On the 6th of September 2011, a group of 18 Coláiste Rís Art Students visited Florence in Central Italy. The visit was organised by their Art teacher, Miss Elaine Byrne, as part of their studies for the Leaving Cert. course. Florence was the birthplace of the Renaissance and, after Rome, is surely the richest centre of Renaissance Art in the world. It was to this wonderland of beauty that the Coláiste Rís students set off expectantly with Ms. Byrne and a former teacher in the school, Éamonn Ó hUallacháin.
They flew into Pisa, transferred by bus to Florence and stayed in a hotel ideally situated in the old Historic Centre, just minutes by foot from all the sights. On the Wednesday morning they visited the Uffizi Gallery, one of the world's great collections of art, housing as it does works by Da Vinci, Michelangelo, Raphael and Botticelli, an artist that the students were studying in particular detail on their course. In the evening they crossed the Old Bridge on the River Arno, the Ponte Vecchio, and went into the Brancacci Chapel to see the early Renaissance work of Masolino and Mosaccio. Afterwards they walked along the Arno to the Church of Sante Croce where, on both sides of the Church aisle, stand the tombs of the greats who changed our world; Michelangelo, Macchiavelli, Galileo and Dante. Although his tomb is there Dante refused to be buried in it because of a disagreement he had with the people of Florence.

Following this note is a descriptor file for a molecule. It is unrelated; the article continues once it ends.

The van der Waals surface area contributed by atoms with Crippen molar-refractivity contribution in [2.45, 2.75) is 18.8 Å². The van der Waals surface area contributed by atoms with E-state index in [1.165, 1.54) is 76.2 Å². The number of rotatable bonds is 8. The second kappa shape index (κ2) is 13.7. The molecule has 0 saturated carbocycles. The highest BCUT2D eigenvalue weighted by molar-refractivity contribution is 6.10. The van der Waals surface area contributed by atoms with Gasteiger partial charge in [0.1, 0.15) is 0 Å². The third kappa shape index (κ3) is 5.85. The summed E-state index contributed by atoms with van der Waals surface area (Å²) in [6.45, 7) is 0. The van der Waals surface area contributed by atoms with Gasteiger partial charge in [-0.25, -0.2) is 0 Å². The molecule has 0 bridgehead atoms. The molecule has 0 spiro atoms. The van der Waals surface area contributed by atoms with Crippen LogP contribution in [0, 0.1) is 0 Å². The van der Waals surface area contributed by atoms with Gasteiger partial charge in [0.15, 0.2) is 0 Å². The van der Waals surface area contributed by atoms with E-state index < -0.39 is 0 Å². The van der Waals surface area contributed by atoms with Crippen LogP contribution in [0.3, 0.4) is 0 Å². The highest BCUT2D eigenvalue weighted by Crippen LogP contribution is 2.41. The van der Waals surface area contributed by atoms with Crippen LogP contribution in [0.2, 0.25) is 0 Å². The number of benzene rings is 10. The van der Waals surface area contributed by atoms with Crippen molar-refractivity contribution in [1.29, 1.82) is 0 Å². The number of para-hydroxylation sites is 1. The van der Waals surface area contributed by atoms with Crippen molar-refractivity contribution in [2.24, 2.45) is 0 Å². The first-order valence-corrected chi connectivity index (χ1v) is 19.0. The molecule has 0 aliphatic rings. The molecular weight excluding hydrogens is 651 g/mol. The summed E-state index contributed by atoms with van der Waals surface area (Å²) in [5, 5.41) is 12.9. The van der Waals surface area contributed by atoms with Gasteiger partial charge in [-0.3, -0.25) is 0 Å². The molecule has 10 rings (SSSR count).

Next day, Thursday, the group went to three museums that contained the works of the greatest artist of all; Michelangelo Buonarroti. The Medici Chapel displayed a number of sculptures by him, made to honour the Medici family without whose patronage the Renaissance could not have been the marvel it was. In the Opera del Duomo museum the students saw a Pietá by the great man, full of sympathy for the dead Jesus, but which Michelangelo himself smashed in places because he didn't think it was perfect. In the third gallery was the most iconic of all Michelangelo's works, his majestic David, a magnificent celebration of youth and beauty and courage.
But the visit to Florence wasn't all a serious pursuit of art, lest 'all work and no play' might lead to dullness. There was plenty of slagging and companionship and buzz in the pizzarie and snack bars that had to be visited. There was hardly an ice cream parlour that wasn't stopped at, thus ensuring that at least one new Italian word, "gelato" was learned. And it was very easy to pass a few hours in the late evenings in the Piazze, alive with street theatre, music, and the street sellers with their various gimmicks to entice a euro from a tourist's pockets.
On the final morning the group went to the Duomo or Cathedral, one of the great wonders of Florence with its spectacular facade and even more spectacular dome, built by Brunelleschi. The Dome had to be climbed, of course, all 464 steps of it, until the students emerged at the very top into the glorious sunshine and the marvellous panorama of the city below them.
And then it was back to the hotel, with a lightening visit to a market to let those at home know they weren't forgotten. Another rush for the bus to Pisa and the plane to Ireland. And late on Friday night they were back at the school gates and home. The whole experience seemed to have passed as if in the blink of an eye.